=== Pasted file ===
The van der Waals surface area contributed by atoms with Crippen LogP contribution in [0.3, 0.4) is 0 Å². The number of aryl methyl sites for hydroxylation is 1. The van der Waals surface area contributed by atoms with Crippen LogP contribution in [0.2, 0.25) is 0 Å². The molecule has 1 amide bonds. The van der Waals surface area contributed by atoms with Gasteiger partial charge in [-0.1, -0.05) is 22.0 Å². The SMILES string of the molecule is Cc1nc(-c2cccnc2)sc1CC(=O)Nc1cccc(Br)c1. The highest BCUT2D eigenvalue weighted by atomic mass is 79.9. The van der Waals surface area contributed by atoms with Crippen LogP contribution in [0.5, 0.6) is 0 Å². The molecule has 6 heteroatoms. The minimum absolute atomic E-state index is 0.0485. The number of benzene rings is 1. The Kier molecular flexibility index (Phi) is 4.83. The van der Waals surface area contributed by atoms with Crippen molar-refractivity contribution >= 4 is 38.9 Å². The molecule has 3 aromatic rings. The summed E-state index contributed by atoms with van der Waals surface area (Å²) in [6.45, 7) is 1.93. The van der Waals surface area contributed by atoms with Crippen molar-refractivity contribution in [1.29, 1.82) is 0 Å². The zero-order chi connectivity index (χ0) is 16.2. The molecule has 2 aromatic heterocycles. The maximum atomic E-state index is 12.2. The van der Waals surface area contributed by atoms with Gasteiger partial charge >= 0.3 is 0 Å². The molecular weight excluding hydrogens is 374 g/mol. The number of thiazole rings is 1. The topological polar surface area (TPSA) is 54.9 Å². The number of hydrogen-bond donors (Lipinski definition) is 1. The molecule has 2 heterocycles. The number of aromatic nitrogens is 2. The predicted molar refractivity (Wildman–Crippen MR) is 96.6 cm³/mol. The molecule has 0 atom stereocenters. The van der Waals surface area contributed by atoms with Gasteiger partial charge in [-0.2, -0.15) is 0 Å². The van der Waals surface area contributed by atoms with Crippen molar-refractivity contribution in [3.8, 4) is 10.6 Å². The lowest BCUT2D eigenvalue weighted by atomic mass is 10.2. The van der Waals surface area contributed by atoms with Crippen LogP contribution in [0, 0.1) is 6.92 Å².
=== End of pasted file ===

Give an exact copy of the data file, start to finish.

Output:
The van der Waals surface area contributed by atoms with Crippen LogP contribution in [0.3, 0.4) is 0 Å². The number of aryl methyl sites for hydroxylation is 1. The van der Waals surface area contributed by atoms with Crippen LogP contribution in [0.2, 0.25) is 0 Å². The molecule has 1 amide bonds. The van der Waals surface area contributed by atoms with Gasteiger partial charge in [-0.1, -0.05) is 22.0 Å². The SMILES string of the molecule is Cc1nc(-c2cccnc2)sc1CC(=O)Nc1cccc(Br)c1. The highest BCUT2D eigenvalue weighted by atomic mass is 79.9. The van der Waals surface area contributed by atoms with Crippen LogP contribution in [0.5, 0.6) is 0 Å². The molecule has 6 heteroatoms. The minimum absolute atomic E-state index is 0.0485. The number of benzene rings is 1. The Kier molecular flexibility index (Phi) is 4.83. The van der Waals surface area contributed by atoms with Crippen molar-refractivity contribution >= 4 is 38.9 Å². The molecule has 3 aromatic rings. The summed E-state index contributed by atoms with van der Waals surface area (Å²) in [6.45, 7) is 1.93. The van der Waals surface area contributed by atoms with Crippen molar-refractivity contribution in [1.29, 1.82) is 0 Å². The zero-order chi connectivity index (χ0) is 16.2. The molecule has 2 aromatic heterocycles. The maximum atomic E-state index is 12.2. The van der Waals surface area contributed by atoms with Gasteiger partial charge >= 0.3 is 0 Å². The molecular weight excluding hydrogens is 374 g/mol. The number of thiazole rings is 1. The topological polar surface area (TPSA) is 54.9 Å². The number of hydrogen-bond donors (Lipinski definition) is 1. The molecule has 2 heterocycles. The number of aromatic nitrogens is 2. The predicted molar refractivity (Wildman–Crippen MR) is 96.6 cm³/mol. The molecule has 0 atom stereocenters. The van der Waals surface area contributed by atoms with Gasteiger partial charge in [-0.2, -0.15) is 0 Å². The van der Waals surface area contributed by atoms with Crippen molar-refractivity contribution in [3.8, 4) is 10.6 Å². The lowest BCUT2D eigenvalue weighted by atomic mass is 10.2. The van der Waals surface area contributed by atoms with Crippen LogP contribution in [0, 0.1) is 6.92 Å².